The U.S. House of Representatives Sept. 19 passed the Stop the War on Coal Act (H.R. 3409), a package of bills that benefits the construction industry by preventing drastic increases in energy costs, avoiding the disruption of crucial supply chains and preserving existing jobs.
In a letter sent to all members of the House Sept. 18, ABC expressed support for H.R. 3409, a portion of which is based on the Coal Residuals Reuse and Management Act (H.R. 2273) passed by the House in October 2011, and establishes a baseline for disposal of coal combustion residuals (CCRs).
The Coal Residuals Reuse and Management Act is a response to a proposed regulation by the Environmental Protection Agency (EPA) that could lead to the labeling of CCRs as hazardous waste, which would virtually eliminate the construction industry’s ability to use CCRs in many building materials.
H.R. 3409 would give states the power to monitor coal ash disposal from power plants and allow states with existing programs governing CCR disposal to continue to operate the programs while also maintaining beneficial reuse programs. The bill also includes a fail-safe provision that allows the EPA to assist states that are unable or unwilling to meet baseline standards.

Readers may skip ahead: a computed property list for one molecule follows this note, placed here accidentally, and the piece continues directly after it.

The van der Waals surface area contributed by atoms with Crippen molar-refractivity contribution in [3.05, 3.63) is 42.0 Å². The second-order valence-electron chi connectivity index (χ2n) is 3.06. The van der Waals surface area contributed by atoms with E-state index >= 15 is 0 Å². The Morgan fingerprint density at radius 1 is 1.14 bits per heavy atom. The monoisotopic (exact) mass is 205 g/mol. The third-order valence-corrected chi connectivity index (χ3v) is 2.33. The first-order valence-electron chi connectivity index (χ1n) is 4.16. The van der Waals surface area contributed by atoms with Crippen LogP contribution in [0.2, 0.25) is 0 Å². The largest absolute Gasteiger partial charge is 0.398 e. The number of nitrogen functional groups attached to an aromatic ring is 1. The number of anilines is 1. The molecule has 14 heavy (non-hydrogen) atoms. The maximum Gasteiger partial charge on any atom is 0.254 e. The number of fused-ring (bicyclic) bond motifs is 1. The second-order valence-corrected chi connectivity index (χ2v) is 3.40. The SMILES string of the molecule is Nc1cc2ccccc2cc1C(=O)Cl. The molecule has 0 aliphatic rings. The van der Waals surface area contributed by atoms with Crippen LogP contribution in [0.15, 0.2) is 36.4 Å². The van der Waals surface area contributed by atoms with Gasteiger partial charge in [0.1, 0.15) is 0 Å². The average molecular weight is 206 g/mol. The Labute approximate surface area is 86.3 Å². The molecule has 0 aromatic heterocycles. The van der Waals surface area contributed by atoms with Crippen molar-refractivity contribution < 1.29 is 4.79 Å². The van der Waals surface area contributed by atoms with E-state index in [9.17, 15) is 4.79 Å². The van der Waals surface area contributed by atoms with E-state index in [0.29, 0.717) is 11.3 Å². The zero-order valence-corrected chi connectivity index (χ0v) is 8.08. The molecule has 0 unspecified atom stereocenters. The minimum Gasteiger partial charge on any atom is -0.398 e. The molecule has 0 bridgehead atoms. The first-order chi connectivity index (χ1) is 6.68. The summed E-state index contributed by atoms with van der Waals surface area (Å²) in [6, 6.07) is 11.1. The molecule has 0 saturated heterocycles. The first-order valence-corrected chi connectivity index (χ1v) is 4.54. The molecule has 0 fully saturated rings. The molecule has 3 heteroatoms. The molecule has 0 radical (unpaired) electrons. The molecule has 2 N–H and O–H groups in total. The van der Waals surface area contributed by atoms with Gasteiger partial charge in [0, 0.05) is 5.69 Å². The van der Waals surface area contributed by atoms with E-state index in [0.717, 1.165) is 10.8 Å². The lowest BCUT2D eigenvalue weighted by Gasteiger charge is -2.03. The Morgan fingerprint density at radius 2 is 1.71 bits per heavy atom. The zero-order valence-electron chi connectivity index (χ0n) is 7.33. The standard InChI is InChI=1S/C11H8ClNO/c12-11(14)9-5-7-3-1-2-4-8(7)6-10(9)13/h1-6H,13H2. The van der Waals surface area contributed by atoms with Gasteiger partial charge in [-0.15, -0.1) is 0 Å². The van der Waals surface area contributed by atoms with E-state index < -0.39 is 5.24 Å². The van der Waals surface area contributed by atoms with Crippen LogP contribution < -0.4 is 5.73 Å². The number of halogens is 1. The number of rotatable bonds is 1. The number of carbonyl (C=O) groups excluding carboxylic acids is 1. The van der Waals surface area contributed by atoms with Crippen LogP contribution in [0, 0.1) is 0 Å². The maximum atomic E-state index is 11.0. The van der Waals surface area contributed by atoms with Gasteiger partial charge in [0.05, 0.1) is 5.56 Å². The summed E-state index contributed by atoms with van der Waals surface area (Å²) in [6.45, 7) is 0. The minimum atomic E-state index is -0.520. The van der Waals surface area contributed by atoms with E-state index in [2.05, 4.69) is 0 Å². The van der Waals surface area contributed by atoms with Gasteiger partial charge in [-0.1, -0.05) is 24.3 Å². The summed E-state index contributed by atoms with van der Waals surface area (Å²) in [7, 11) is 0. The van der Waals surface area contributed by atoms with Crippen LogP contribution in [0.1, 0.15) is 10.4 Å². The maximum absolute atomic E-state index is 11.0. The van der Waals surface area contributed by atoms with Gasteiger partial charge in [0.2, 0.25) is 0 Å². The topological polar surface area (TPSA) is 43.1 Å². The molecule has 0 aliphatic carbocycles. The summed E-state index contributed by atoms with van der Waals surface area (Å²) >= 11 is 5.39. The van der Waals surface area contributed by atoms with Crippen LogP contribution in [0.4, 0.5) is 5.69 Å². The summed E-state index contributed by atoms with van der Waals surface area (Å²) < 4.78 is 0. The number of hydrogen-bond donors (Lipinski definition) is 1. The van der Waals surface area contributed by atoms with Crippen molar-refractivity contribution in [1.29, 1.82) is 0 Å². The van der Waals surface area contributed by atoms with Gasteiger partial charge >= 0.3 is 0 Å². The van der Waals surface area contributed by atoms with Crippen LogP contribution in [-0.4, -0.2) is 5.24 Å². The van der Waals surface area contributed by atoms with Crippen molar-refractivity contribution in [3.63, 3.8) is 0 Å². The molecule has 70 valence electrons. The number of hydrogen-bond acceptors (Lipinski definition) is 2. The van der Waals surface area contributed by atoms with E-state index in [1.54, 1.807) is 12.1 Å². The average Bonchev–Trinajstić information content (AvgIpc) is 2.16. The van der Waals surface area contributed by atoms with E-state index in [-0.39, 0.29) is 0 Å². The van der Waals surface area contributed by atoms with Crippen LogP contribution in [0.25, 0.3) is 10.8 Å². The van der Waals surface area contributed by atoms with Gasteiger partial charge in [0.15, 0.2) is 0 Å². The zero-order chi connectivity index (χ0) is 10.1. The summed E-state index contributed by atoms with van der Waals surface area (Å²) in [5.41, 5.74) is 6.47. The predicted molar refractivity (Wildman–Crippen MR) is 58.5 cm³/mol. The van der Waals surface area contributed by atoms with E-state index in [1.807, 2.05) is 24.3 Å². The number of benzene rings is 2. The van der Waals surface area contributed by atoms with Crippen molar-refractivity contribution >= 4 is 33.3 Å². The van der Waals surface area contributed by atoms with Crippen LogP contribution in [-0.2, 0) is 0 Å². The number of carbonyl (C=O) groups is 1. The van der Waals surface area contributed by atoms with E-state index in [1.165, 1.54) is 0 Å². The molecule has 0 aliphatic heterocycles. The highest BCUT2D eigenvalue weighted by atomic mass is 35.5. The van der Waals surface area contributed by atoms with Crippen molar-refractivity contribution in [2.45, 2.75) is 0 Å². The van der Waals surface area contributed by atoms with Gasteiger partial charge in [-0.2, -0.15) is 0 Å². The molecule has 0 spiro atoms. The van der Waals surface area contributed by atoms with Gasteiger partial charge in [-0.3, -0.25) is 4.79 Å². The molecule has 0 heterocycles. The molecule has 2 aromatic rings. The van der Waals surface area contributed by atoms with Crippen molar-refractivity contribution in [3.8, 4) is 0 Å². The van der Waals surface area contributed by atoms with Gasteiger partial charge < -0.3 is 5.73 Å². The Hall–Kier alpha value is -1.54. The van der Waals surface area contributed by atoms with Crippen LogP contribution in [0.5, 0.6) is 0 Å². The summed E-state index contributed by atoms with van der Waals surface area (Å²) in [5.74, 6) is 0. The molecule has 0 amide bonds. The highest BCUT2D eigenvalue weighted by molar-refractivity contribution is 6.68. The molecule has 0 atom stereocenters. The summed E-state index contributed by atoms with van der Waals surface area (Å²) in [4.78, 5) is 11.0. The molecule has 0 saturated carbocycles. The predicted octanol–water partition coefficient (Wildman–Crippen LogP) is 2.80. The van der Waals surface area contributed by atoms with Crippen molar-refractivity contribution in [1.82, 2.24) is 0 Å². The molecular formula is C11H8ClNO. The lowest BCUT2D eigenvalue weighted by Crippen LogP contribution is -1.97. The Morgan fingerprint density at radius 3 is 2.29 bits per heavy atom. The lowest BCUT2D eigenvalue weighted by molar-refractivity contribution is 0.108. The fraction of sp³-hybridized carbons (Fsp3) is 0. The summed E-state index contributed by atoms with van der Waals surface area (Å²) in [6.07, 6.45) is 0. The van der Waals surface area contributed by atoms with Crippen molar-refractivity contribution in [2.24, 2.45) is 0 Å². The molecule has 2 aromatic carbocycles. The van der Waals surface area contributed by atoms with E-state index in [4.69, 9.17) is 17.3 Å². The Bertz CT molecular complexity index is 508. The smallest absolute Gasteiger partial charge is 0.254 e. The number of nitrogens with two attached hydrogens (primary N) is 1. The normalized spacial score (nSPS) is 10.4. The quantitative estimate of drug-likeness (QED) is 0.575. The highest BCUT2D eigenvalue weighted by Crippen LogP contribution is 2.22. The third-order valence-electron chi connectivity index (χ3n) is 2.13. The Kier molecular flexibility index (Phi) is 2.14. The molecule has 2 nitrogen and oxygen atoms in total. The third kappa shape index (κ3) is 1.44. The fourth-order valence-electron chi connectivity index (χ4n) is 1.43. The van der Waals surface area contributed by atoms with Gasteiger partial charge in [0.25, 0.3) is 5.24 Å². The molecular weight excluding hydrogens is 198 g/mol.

In the letter, ABC pointed out that the construction industry is the primary end user of CCRs and that approximately 40 percent of all CCR output is converted into high-quality building materials. ABC also pointed out that labeling CCRs as hazardous waste would translate into fewer projects, substantial decreases in revenue and, most importantly, massive job loss. Studies estimate that between 12,000 and 19,000 additional jobs would be lost in the nonresidential construction industry alone.
“If CCRs are no longer available, manufacturers and builders would be forced to turn to more expensive and, incidentally, lower quality components,” said ABC. “This would significantly raise project costs, which largely would be passed on to end users.”
In addition, H.R. 3409 includes a section based on the Transparency in Regulatory Analysis of Impacts on the Nation (TRAIN) Act of 2011 (H.R. 2401) that mandates a full cost assessment of several significant rules recently issued by EPA, including the CCR rule. This section will protect ABC member supply chains and preserve thousands of jobs that will be placed at risk as a result of EPA’s actions.